Monday, 25 November 2013

Pastille (Israeli pastry) with chicken and caramelised onions

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Israeli cuisine is something completely new to me. I've been told that the flavours and dishes are mostly fusion in nature with Arab, Middle Eastern and Mediterranean influences, and from the very few dishes I've tried from Ottolenghi, I kind of understand the classification. So when i was invited to the Taste of Israel hosted at Restaurant 1701, in the grounds of Britain's oldest synagogue, I really couldn't say no. I was completely intrigued by the food that was going to be served and even more the Israeli wines that were going to be paired with the food. 

The event was designed to raise awareness of Israeli food in the UK and to break down cultural barriers with the power of food and cooking. WIZO, a charitable initiative brought down 3 renowned chefs who put together the Israeli feast for us. They trained at different WIZO supported institutions and I must say they did a fabulous job. 
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We were served dishes like pickled mullet with tomato nectar, gourmet lamb kebabs, sea fish medley with za'atar and pickled lemon etc., and they were paired with a selection of really good Israeli wines chosen by expert sommelier John Wriss of Kedem Europe, importer and distributor of kosher wine in the UK. My favourite dish, however ,was the halva cream with strawberries, rose water pistachio and kediff which I cant event begin to explain how amazing it was. In fact my mouth is watering just thinking about it. I did get hold of the recipe, but most of the ingredients were really difficult to source and so I thought of giving the Pastille recipe a go.

The traditional pastille is a sweet and savoury fusion dish, more or less like a puff pastry pie. But it was served like spring rolls at the event and I decided to make them like samosas just for kicks. It tasted great with duck, but I was a bit wary about cooking duck at home and so used chicken instead. It was not the best substitute but not too bad either. The ras-el-hanout spice lends a distinct flavour so try not to avoid it. I was about to buy it from the store when my generous boss offered me a small pack of the spice which her mum had brought down from Tunisia. Now it cant get more authentic like that I'm sure. Ive linked to a recipe which you can try, or most of the supermarkets do stock them. I know Sainsburys does.

Pastille with some hot mint tea is what you need to eat on a cold and windy Winter afternoon.

Recipe adapted from the Wizo UK Dinner menu (makes around 20 to 22 small pastille pockets)
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Chicken- 500 gms, boneless and finely diced (1 to 2 inch cubes)
Onions- 2, finely chopped
Ras-el-hanout- 1/2 tbsp (follow this recipe to whip up your own)
Chicken stock- 125ml
Coriander leaves- 1/2 cup
Eggs- 3, small
Almonds- 125 gms, blanched and sliced
Tahini- 3 tbsp
Oil- 2 tbsp + enough to fry the pastille

Brik pastry or filo pastry sheets- around 10 to 12 (I used filo pastry)
Flour mixed with water to stick the edges if its brik pastry and melted butter if its filo pastry
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Preheat the oven to 170C and roast the almond slices in a baking tray for about 7 to 8 minutes or till they turn a slight shade of brown. You can do this on a skillet as well. Once done remove from tray and keep aside.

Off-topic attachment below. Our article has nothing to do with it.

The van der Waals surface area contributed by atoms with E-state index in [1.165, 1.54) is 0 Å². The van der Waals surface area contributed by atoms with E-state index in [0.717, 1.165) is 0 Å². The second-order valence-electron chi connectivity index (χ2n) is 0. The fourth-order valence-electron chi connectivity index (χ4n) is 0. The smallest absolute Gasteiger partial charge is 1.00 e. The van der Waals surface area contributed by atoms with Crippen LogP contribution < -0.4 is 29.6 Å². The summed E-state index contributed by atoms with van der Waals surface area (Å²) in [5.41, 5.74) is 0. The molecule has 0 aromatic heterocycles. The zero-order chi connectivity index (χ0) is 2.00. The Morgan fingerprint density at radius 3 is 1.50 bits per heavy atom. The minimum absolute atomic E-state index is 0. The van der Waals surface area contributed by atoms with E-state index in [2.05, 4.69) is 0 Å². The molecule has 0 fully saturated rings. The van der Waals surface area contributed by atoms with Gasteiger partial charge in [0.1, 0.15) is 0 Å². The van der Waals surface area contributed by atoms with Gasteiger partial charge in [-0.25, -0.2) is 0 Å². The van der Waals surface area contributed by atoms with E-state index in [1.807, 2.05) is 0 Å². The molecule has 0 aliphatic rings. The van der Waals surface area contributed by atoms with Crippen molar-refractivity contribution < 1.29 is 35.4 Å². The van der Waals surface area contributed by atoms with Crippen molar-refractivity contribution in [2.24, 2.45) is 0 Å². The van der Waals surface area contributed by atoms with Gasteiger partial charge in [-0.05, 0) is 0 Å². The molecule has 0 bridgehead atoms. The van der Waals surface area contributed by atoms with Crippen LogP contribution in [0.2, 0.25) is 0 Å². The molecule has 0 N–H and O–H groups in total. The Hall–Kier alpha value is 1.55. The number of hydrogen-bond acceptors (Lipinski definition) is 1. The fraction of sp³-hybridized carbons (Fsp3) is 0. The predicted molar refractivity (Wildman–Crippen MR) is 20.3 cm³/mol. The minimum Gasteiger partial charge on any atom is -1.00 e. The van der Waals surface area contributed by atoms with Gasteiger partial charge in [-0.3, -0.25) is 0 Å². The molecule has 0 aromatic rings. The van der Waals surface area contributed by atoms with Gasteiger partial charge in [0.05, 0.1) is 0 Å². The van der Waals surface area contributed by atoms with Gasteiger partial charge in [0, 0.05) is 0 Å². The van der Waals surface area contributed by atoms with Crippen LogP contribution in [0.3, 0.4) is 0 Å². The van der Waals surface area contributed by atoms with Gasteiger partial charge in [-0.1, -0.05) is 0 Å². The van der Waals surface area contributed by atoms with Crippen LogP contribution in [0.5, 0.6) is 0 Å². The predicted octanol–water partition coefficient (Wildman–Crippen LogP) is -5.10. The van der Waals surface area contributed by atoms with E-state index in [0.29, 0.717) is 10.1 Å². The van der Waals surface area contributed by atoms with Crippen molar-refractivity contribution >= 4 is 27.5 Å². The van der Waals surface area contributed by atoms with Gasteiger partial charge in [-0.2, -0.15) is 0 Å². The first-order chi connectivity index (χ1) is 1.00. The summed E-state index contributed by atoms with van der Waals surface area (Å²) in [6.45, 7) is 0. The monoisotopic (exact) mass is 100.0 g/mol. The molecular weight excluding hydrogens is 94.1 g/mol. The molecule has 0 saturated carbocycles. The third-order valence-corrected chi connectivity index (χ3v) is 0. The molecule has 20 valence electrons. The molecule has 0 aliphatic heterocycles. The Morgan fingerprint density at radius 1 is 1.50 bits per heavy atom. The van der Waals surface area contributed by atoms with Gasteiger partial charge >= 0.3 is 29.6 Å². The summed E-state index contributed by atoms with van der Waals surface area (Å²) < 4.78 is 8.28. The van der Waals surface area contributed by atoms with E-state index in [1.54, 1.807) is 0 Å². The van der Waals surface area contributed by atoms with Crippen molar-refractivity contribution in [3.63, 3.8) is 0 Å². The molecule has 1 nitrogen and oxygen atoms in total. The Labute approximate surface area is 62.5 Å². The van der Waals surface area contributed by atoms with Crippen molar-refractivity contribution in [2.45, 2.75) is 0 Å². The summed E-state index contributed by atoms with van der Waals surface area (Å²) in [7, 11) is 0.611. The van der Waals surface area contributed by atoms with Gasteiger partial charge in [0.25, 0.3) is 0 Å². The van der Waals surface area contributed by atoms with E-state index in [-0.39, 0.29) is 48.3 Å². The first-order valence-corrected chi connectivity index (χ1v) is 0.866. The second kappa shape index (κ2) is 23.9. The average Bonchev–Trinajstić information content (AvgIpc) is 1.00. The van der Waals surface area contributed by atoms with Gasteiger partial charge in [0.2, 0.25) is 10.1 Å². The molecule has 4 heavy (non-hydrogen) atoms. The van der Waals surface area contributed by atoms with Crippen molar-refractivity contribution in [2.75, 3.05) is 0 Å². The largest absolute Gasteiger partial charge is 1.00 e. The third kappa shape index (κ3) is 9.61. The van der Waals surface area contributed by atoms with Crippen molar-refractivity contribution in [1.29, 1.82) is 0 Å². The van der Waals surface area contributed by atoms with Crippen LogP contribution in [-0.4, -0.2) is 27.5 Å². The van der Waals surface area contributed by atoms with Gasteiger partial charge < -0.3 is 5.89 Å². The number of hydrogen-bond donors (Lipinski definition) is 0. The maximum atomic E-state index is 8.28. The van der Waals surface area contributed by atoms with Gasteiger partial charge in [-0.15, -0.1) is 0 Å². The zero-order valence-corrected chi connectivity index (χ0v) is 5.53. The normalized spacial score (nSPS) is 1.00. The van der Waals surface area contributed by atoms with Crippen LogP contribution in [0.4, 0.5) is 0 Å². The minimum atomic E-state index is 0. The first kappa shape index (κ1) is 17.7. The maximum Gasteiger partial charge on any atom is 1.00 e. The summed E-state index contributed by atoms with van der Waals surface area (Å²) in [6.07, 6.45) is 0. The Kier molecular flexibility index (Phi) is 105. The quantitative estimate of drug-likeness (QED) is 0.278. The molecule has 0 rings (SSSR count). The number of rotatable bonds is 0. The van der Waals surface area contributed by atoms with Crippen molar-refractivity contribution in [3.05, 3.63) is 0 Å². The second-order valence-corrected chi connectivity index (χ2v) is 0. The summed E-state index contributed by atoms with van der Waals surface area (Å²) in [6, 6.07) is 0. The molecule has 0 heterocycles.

While that's sorted, heat oil in a frying pan and saute the onions till they become golden brown.
Add the chicken, season with salt, Ras-el-hanout and fry till brown, by stirring on and off.
Pour in the stock, bring to a boil and cook on medium heat for about 6 to 8 minutes or till the chicken is completely cooked and almost all of the liquid is absorbed.
Break the eggs into the pan and scramble for a couple of minutes, until the eggs absorb whatever liquid is remaining in the pan and becomes a crumbly scrambled mixture with the chicken. Make sure this doesn't get too dry.
Stir in the roasted almonds and coriander leaves and remove from heat.
Mix in tahini and keep aside to cool completely.

Once cool, you can assemble and fry the pastille.
Spread the filo pastry on a work surface and fold over so you get two layers. To make sure they don't come apart, lightly join together using melted butter.
Put about 2 tsp of filling (don't over fill it) and roll like how you do a samosa. if its too long, slice off the remaining. If you think rolling it like spring rolls is easier, feel free to do that instead.
Heat enough oil in a frying pan and fry the pastille in batches till about golden and crisp.
Drain on kitchen towels and serve with ketchup or chutney.
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Notes: Original recipe was made with duck slices. If using duck, follow the exact same procedure and measurements, just that duck may take a little longer to cook.
Its not a spicy dish at all. So if you want some kick, add a slit green chilli while sauteing the chicken
Once rolled in the pastry, it can frozen in an air tight container and can be fried directly from the freezer.

With thanks to WIZO UK for an invite to the Taste of Israel event

6 comments:

Suja Manoj said...

Nice recipe dear,perfect appetizer,will surely try this,thanks for sharing

Arjunan Akilandeswari said...

Very interesting

Torviewtoronto said...

deliciously done and presented

Hamaree Rasoi said...

Delicious and lovely looking snack. Wonderfully prepared. Thanks a lot for sharing this lovely Israeli dish.
Deepa

Indu said...

The Ras-el-hanout spice is definitely something!

Love the samosas, sounds so different. Lucky you get invited to such events!

indugetscooking.blogspot.com

Helen Tsokana said...

This looks delicious! I should give it a try :)

http://helentsokana.blogspot.co.uk/